Sarah-Jane Marsh, chair of the maternity transformation programme at NHS England, said earlier this week that the country currently lacked “sufficient midwives for the job”.
Ms Marsh, who is also chief executive of Birmingham Women’s and Children’s Hospital NHS Foundation Trust, gave the acknowledgement at a conference on Thursday.
“I don’t think we’ve got sufficient midwives, I don’t think we’ve trained enough midwives”
During a presentation on progress on implementing the Better Births strategy, she said: “We have recognised that we simply do not have enough midwives for the job we are trying to do and that’s more acute particularly in some areas of the country.
“I don’t think we’ve got sufficient midwives, I don’t think we’ve trained enough midwives,” she told delegates at the event organised by the Westminster Health Forum.
Referring to the government, she added: “We’ve made that point and I think that it’s been accepted, and now we need to work through how we do those increases.”
Ms Marsh said she had been working closely with Health Education England and health and social care secretary Jeremy Hunt on the issue and hinted that an announcement could be made shortly.
Recognition that more midwives were needed was welcomed by the Royal College of Midwives, which has calculated that there is a shortage of 3,500 midwives across the UK.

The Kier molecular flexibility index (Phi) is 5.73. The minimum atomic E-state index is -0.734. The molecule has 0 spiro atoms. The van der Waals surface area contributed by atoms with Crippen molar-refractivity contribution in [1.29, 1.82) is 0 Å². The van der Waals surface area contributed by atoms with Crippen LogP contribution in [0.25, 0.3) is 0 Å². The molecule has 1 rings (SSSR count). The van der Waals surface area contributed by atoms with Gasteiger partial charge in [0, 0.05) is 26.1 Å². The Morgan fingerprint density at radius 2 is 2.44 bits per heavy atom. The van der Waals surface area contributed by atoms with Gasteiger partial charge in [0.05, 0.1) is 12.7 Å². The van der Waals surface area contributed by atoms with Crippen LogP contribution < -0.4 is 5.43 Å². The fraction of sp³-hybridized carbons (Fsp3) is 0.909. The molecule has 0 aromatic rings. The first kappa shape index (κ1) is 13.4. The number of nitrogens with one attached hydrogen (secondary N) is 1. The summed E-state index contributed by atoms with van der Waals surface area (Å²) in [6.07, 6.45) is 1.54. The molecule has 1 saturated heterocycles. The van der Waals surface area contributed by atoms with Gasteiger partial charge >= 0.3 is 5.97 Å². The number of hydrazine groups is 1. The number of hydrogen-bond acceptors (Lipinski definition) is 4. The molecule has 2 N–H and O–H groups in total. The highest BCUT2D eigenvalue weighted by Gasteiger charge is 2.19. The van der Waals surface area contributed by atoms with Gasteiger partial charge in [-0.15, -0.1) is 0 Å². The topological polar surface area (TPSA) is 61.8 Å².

Suzanne Tyler, director for services to members at the RCM, said: “I am really pleased that the shortage of midwives has now officially been recognised and at such a senior level.
“Every day maternity units up and down the country are struggling to maintain safe and high quality services for women,” she said. “Their aspirations to be even better are seriously curtailed by the lack of staff.
“That maternity units remain safe is down to the hard work of midwives and maternity support workers many regularly working long beyond their shift. I am pleased that the voices of midwives and women about the need to increase staffing have been heard,” she said.
She added: “The RCM looks forward to more news about how this shortage is going to be addressed. We are totally supportive of Better Births and are relieved that our calls for the right number of staff to do the job have been heard.”
The Better Births report from the independent national maternity review, published in 2016, set out seven overarching themes plus a range of recommendations designed to improve care in England.
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Ms Marsh also highlighted where progress had been made in achieving some of the strategy’s recommendations, such as on personal maternity budgets for women to manage their care. She said an announcement would be made shortly that the 10,000 target personal maternity care budgets had been achieved.
More generally, she added: “I really feel we are making huge progress and in a couple of years’ time we will see genuine transformation right across the country in our maternity care.”